What I especially liked about the book is its title: The Power of One. The movie version of the book played up that element a bit more than the book itself does.
I have just finished reading a non-fiction work that illustrates a true meaning of the expression “the power of one.” David Relin’s account of Greg Mortenson’s remarkable effort to build a school in rural Pakistan is the subject of the work Three Cups of Tea. If ever there were an example today of “the power of one” it would be Greg Mortenson. If you have not read Three Cups of Tea, I recommend it—I venture that he may have done more to “win hearts and minds” in the Muslim world than all the U.S. military action in Afghanistan and Pakistan. Simply—Greg Mortenson builds schools in small villages in Pakistan first, and then in Afghanistan.
Did you see the movie Charlie Wilson’s War? The movie ends with Congressman Charlie Wilson, who helped arm Afghans in their struggle against Soviet soldiers, pleading to have U.S. funds sent to Afghanistan and Pakistan to build schools. Had Congressman Wilson’s plea been heard and granted, we might not be facing the seemingly intractable problem of religious radicalization in that part of the world.
The power of one!
There are other stirring examples. Having grown up nearby South Africa, I watched that country for years, convinced that apartheid would only end badly—possibly in a civil war. Of course, we all know it didn’t. It ended bloodlessly, for the most part. Much of the peaceful end to that awful codified separation of white and black people came about because of one man: Nelson Mandela.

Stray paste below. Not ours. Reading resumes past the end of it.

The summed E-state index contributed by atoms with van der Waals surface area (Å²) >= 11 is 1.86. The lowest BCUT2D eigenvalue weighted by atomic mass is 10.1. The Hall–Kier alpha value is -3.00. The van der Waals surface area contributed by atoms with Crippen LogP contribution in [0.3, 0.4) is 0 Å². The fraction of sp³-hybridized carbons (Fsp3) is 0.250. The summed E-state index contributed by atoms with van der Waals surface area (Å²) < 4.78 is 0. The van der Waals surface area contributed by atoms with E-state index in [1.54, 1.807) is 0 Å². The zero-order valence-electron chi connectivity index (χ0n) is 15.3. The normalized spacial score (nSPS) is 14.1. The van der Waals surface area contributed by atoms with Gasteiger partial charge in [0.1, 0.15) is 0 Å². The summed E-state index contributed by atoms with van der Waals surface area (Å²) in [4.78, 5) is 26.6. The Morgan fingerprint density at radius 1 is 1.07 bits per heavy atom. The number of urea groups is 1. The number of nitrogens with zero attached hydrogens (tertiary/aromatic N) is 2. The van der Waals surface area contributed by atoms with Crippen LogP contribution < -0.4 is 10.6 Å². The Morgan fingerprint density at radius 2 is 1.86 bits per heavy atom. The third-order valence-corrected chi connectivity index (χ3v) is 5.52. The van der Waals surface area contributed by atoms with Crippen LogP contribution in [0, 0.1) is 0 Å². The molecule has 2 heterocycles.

I have never met Nelson Mandela, but those who have say they are immediately struck by the moral force of the man. Whether that moral force grew out of his years of imprisonment—he spent 27 years in prison—or out of the righteousness of his position, or even out of an innate sense is hard to say. But it is clear that he has a great of morality that surpassed most of the whites in South Africa who would have seen him, by virtue of being a black man, as their lesser.
The power of one!
One more example. I just got the latest newsletter from Hawk Mountain. This is one of the organizations we proudly support. This year is the 75th anniversary of the Sanctuary at Hawk Mountain—and it is all because of the efforts of one woman that this place exists. In 1934, Rosalie Barrow Edge leased the top of Hawk Mountain to protect raptors from hunters who gathered each fall to shoot them for sport. In so doing, she created “the world’s first refuge for birds of prey” (Hawk Mountain News, Spring 2009, p. 1). September 11-13, 2009 will be the 75th Anniversary observance of Hawk Mountain. Part of the celebration includes the release this summer of a biography by Dyana Furmansky of this remarkable one woman nature activist. Rosalie Edge’s efforts, which began when she was a girl observing birds in Central Park, New York, have helped create a true raptor and other birds treasure in Pennsylvania. Each fall the Hawk Mountain Sanctuary conducts bird migration counts in part of the Appalachian Flyway. The Sanctuary has hundreds of volunteers and many young scientists who train in internship capacities.
All because of the power of one!
(Photo of Rosalie Barrow Edge from http://www.depweb.state.pa.us/heritage/cwp/view.asp?a=3&Q=443908)